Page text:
In an October 30, 2013, letter to Marilyn Tavenner at the Centers for Medicare & Medicaid Services (CMS), representatives of the American College of Medical Genetics and Genomics (ACMG), American Society for Clinical Laboratory Science (ASCLS), American Society for Clinical Pathology (ASCP), American Society for Histocompatibility and Immunogenetics (ASHI), Association for Molecular Pathology (AMP), and College of American Pathologists (CAP) outlined a number of concerns regarding the Palmetto Molecular Diagnostics (MolDX) Services Program and Medicare coverage of molecular pathology procedures. Among other concerns, these professional societies expressed dismay over the apparent lack of transparency of the technology assessment process that is part of the MolDX program. The full text of the letter to Ms. Tavenner can be found here.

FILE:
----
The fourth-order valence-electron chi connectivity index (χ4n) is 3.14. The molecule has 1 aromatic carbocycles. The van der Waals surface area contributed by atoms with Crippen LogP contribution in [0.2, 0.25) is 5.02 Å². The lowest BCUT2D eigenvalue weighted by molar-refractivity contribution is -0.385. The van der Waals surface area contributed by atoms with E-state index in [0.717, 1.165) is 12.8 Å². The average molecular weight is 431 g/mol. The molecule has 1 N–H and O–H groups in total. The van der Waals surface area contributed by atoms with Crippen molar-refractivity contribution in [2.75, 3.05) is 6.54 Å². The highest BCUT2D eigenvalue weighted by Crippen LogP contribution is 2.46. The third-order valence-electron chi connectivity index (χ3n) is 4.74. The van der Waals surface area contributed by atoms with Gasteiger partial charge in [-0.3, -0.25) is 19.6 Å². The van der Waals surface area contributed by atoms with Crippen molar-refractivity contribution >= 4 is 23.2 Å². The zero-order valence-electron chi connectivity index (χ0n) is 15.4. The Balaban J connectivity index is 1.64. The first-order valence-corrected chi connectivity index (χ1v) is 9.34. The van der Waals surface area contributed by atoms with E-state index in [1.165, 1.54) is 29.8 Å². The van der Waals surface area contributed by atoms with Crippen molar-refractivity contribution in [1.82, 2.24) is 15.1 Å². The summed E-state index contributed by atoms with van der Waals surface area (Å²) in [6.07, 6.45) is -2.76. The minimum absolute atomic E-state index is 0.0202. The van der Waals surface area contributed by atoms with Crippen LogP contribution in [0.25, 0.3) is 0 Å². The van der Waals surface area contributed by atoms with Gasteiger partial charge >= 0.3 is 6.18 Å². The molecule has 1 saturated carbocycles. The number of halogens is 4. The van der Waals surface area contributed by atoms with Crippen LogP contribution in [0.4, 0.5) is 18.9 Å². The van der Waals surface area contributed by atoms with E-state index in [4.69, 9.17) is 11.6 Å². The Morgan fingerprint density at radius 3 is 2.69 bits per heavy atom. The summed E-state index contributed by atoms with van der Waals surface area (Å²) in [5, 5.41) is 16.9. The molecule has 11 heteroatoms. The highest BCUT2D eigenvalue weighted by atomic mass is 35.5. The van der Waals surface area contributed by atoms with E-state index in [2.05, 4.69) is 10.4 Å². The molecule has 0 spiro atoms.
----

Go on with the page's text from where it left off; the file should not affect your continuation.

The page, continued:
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Topics: Hayes Blog, Genetic Testing

Will the FDA Move to Regulate Laboratory-Developed Tests?

Posted by The Evidence Blog on July 11, 2013